For the April 5th election, poll workers will be required to ask for identification. However, you DO NOT need to give it to them if you’re already registered. The bill’s provisions are not enforceable until 2012. Republicans stuck that part in to scare younger and poorer voters (aka, Democrats) from voting this year.

In 2012 you will need one of the following pieces of identification (with up-to-date residency information) to vote:
-- A drivers license
-- A state ID
-- A passport
-- Naturalization papers
-- A military ID
-- A Native American tribal ID

Student IDs will no longer be acceptable. Right now student IDs can be used, with poll workers cross referencing the ID with a list of students living on campus provided by their college. But college students vote more for Democrats than Republicans, so they will now need their driver’s license (or another state-issued ID) to include their campus address to vote there.

Similarly, disabled veteran cards will not be accepted. Disabled veterans tend to vote for candidates who support things like BadgerCare, so they will need another form of identification.

It should be mentioned that if you don’t have your ID the day of the election, you can still cast a provisional ballot, but you must show an election clerk your ID by 4pm on the Friday after the election.

Additional things you must do to vote:
-- Register early (same-day registration is going away, because it helps busy working people and college students vote)

-- Live at your residence 28 days before the election (the current 10-day requirement helps the mobile population cast their ballots, and studies show these voters tend to be younger and more progressive)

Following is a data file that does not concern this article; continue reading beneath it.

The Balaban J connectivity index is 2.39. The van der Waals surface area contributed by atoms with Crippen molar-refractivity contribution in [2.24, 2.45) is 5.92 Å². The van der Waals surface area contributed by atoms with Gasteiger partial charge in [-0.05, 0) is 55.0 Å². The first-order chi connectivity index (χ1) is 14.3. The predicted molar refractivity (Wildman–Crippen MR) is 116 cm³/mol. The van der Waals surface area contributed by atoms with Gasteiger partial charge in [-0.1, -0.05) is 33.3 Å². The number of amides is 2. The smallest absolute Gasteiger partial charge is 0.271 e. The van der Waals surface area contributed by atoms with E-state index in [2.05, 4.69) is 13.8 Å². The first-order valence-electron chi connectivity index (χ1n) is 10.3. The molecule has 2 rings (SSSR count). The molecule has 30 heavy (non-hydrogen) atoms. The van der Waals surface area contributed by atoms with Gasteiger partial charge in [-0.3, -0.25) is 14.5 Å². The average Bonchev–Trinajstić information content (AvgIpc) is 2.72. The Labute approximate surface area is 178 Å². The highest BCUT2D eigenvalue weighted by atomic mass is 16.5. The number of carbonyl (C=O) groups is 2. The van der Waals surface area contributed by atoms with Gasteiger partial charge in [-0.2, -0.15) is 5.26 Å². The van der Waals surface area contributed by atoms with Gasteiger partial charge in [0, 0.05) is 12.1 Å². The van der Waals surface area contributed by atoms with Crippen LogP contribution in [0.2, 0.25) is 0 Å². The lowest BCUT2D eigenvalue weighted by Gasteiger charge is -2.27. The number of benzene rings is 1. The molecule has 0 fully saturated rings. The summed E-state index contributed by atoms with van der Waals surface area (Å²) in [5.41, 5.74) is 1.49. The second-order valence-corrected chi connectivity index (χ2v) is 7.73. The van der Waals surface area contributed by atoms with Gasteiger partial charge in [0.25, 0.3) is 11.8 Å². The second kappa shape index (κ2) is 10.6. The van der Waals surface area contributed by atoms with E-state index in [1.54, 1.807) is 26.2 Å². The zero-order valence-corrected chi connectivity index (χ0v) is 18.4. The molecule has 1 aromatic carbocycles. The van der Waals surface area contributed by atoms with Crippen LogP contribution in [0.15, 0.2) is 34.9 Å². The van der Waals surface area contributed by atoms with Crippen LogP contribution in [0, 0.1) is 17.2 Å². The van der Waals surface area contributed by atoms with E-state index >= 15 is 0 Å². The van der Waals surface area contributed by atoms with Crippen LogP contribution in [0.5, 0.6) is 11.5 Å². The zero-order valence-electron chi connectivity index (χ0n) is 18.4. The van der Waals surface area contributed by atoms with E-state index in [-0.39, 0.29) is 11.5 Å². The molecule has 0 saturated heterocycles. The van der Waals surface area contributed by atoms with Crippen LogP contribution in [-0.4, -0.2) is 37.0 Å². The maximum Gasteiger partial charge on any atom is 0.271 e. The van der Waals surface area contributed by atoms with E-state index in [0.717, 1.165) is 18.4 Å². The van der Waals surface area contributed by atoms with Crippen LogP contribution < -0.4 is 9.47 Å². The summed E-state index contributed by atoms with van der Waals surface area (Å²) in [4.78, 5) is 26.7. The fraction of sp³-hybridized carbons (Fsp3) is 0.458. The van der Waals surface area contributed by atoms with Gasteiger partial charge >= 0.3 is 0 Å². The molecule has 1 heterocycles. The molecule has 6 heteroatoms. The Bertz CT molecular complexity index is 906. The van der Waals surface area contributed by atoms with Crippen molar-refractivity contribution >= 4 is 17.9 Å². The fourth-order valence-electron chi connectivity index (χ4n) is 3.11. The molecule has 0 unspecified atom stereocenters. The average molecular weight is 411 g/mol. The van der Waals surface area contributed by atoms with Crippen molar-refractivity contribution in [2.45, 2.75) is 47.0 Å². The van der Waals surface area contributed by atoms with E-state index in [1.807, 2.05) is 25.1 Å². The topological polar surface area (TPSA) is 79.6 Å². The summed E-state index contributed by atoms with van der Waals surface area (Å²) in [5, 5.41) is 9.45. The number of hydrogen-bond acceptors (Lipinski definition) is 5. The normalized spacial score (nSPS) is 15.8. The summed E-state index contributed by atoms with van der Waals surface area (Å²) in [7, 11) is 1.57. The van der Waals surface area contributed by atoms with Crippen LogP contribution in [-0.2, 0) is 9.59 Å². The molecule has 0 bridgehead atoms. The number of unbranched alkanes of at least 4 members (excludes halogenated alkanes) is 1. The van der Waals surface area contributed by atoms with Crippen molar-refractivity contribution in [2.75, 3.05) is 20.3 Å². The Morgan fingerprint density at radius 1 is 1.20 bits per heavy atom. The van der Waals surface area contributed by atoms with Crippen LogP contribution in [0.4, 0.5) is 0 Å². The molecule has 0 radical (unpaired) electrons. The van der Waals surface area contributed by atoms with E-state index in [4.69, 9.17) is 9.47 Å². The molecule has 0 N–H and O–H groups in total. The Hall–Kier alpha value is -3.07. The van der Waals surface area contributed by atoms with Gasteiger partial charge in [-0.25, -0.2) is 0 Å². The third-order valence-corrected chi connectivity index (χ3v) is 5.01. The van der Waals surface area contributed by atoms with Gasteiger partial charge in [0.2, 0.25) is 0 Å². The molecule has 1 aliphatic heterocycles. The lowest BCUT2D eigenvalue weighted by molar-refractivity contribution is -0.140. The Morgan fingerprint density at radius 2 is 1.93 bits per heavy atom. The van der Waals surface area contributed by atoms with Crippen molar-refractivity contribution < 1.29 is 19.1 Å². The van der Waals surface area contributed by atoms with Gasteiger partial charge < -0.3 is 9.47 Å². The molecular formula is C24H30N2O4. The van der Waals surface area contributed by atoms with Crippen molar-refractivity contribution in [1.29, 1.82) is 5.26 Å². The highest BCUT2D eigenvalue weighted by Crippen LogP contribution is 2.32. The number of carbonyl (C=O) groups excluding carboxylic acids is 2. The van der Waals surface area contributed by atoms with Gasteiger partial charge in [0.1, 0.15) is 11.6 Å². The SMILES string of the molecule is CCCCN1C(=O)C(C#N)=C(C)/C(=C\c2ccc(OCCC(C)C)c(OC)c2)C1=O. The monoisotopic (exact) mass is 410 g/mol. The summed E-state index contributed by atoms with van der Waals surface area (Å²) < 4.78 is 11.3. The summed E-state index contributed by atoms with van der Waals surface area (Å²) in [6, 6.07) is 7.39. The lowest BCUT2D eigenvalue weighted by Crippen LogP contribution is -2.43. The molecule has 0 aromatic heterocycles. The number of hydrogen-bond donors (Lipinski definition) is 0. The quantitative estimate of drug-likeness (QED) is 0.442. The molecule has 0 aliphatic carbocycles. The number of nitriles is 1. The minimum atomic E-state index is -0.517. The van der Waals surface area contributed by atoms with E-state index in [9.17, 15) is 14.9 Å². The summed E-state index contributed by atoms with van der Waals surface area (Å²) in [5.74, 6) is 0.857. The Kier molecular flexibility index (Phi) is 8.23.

-- Sign your name in the voter log when you go to the polls

For Political Operatives

Democratic consultants and campaign staffers will need to start to focus on getting their supporters to climb the new barriers to voting.

Here are three things we will need to start doing:

1) Registering Voters Early. Operatives for our side already do it in most states; we just need to start to do it here too. Hiring organizers, sending voter registration applications in mailers and other efforts will be required. This will be especially important on college campuses and in the inner-city.

2) Better Voter Education. Because Wisconsin has a history of relaxed voting laws, Democrats have never seen a strong need for educating voters on what they need to do to vote. That’s going to have to change. We will need to communicate the law in a clear and effective manner to re-enfranchise our voters.

3) Fight for Repeal. The law is going to pass, and it’s going to pass soon. The Republicans in Madison work in lock-step and can pass anything they want. Looking forward, however, we must support candidates who promise to roll-back this attack on voting rights. Climbing barriers to voting will distract us from focusing on other important campaign operations -- we must break the barriers.

Monday, February 28, 2011

What Losing Unions Means for Democrats

Summary: Why Wisconsin's "budget repair" bill is really about giving the GOP unlimited power.

By now, everyone is aware of what’s happening here in Wisconsin.

Our newly elected governor, Republican Scott Walker, has introduced a “budget repair bill” that would strip public-sector workers of their collective bargaining rights.

Although there are budget-balancing measures in the bill, it goes far beyond that.

What the bill would do to public-sector labor organizations: